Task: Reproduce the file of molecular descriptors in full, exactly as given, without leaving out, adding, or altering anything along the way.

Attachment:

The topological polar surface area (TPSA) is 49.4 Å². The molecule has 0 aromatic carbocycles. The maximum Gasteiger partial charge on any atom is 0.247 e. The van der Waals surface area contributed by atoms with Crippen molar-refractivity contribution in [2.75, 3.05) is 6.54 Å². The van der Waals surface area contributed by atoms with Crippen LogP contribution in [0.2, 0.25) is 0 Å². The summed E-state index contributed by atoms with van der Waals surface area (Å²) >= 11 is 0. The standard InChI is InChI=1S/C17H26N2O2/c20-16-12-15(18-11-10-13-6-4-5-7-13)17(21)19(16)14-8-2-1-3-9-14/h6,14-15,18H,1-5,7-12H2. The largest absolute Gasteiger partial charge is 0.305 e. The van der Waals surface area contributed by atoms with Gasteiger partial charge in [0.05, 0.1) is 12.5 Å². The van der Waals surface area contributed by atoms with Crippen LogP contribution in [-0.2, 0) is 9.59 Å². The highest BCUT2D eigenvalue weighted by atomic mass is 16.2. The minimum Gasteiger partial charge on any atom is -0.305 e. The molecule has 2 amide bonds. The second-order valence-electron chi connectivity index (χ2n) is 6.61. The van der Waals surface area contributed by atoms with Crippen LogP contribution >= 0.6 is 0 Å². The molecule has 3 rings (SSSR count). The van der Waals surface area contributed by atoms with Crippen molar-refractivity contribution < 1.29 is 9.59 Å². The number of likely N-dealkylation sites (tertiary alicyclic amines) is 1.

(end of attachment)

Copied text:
The topological polar surface area (TPSA) is 49.4 Å². The molecule has 0 aromatic carbocycles. The maximum Gasteiger partial charge on any atom is 0.247 e. The van der Waals surface area contributed by atoms with Crippen molar-refractivity contribution in [2.75, 3.05) is 6.54 Å². The van der Waals surface area contributed by atoms with Crippen LogP contribution in [0.2, 0.25) is 0 Å². The summed E-state index contributed by atoms with van der Waals surface area (Å²) >= 11 is 0. The standard InChI is InChI=1S/C17H26N2O2/c20-16-12-15(18-11-10-13-6-4-5-7-13)17(21)19(16)14-8-2-1-3-9-14/h6,14-15,18H,1-5,7-12H2. The largest absolute Gasteiger partial charge is 0.305 e. The van der Waals surface area contributed by atoms with Gasteiger partial charge in [0.05, 0.1) is 12.5 Å². The van der Waals surface area contributed by atoms with Crippen LogP contribution in [-0.2, 0) is 9.59 Å². The highest BCUT2D eigenvalue weighted by atomic mass is 16.2. The minimum Gasteiger partial charge on any atom is -0.305 e. The molecule has 2 amide bonds. The second-order valence-electron chi connectivity index (χ2n) is 6.61. The van der Waals surface area contributed by atoms with Crippen LogP contribution >= 0.6 is 0 Å². The molecule has 3 rings (SSSR count). The van der Waals surface area contributed by atoms with Crippen molar-refractivity contribution < 1.29 is 9.59 Å². The number of likely N-dealkylation sites (tertiary alicyclic amines) is 1.